Jesus just keeps on asking you and me questions.
After telling us the story that we know as The Good Samaritan, Jesus asks us, “Which of these three, do you think, was a neighbor to the man who fell into the hands of the robbers?” At the beginning of the parable that we call The Lost Sheep, he asks, “If a shepherd has a hundred sheep, and one of them has gone astray, does he not leave the ninety-nine on the mountains and go in search of the one that went astray?” In a conversation with his disciples that sits in the territory that is somewhere between teaching and argument and diatribe, he asks, “Do you think that I have come to bring peace to the earth?” (Stop and think about that one before you answer “yes” too fast.) And as he hangs from the cross, fighting to breathe, fighting against exhaustion and agony and dehydration, Jesus quotes Psalm 22 and demands of the one whom he calls Father, “My God, my God, why have you forsaken me?”
If we brainstormed together for a few minutes, we could come up with a whole lot more of Jesus’ questions.
I recently finished reading a book called Community: The Structure of Belonging. Community is written by a guy by the name of Peter Block. And while Block’s book isn’t billed as a theological text, while it doesn’t officially have much of anything to do with religion or with church, I kept on thinking about Jesus while I read it. That’s because Peter Block shares Jesus deep interest in questions. Block’s thesis is that a really good question is transformative, that a really good question can sometimes be way more important than a really good answer.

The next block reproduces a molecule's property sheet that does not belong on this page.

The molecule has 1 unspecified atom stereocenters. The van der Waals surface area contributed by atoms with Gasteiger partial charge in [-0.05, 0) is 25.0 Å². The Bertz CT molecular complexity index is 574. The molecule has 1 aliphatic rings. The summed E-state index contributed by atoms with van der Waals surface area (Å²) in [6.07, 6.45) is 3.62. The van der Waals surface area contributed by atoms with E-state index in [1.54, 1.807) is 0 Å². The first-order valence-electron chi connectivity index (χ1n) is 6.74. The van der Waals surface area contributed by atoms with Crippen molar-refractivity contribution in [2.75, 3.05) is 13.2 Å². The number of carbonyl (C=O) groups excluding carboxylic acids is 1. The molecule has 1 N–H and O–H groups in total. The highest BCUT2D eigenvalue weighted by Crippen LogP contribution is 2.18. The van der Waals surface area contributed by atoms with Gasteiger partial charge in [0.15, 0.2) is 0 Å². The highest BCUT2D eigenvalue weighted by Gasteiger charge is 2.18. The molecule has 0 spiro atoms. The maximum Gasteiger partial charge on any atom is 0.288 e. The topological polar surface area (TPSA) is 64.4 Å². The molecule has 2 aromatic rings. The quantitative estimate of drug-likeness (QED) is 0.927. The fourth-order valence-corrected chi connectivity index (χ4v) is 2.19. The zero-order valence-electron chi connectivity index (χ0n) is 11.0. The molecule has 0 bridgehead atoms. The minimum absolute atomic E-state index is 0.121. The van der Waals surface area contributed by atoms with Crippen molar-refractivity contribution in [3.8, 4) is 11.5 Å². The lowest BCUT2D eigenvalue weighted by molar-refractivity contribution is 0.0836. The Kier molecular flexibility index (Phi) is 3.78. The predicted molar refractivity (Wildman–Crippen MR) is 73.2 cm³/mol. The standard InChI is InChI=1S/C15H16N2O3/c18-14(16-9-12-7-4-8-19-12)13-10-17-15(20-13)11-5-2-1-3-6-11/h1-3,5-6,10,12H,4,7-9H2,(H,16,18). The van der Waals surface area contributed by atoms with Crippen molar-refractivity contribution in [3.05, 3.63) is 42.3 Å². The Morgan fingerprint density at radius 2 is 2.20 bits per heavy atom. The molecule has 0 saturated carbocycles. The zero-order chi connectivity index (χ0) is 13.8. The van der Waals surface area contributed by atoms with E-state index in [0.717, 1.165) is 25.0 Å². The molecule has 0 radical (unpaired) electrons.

Block argues, however, that many of the questions that you and I pose tend to be limited and limiting. At work, at home, at church, we tend to ask things like:
How can we get more money?
How do we get more people to show up?
How do we hold those people accountable?
Where is the thing that we want to do working and how do we import that knowledge?
And while Block acknowledges that such questions are sometimes necessary, he argues that this style of questioning – a style which directs us into a place in which we engage in analysis, explanation, argument, and defence – holds virtually no power to create something new. Rather, this style of questioning calls us to try harder at what we are already doing.
These questions invite us to create a future that looks like the past.
Block contrasts questions of little power with (no surprise) questions of great power, with what those of us who follow Jesus might call holy questions. He argues that a powerful question has three characteristics. A powerful question:
Is ambiguous. There is no attempt to define precisely what is meant by the question. Each person, in responding to the question, must bring their own meaning.
Is personal. A powerful question is in some way about you. About your passion, about your joy, about your fear, about your yearning and hope and commitment.
And wait for this last one. A powerful question:
Evokes anxiety. Everything that matters to us, Block says, in some way makes us anxious. And then he goes on: “It is our wish to escape our anxiety that steals our aliveness,” that steals our vitality. “If there is no edge to the question,” he says, “there is no power.”
Block gives several examples of powerful questions. He asks you and me to consider, for instance:
What is the crossroads that you face right now?
What is it about you or your team or your group or your neighbourhood or your family that no one knows?
What is your contribution to the very thing that you complain about?
And he suggests that we begin meetings or gatherings by asking everyone assembled: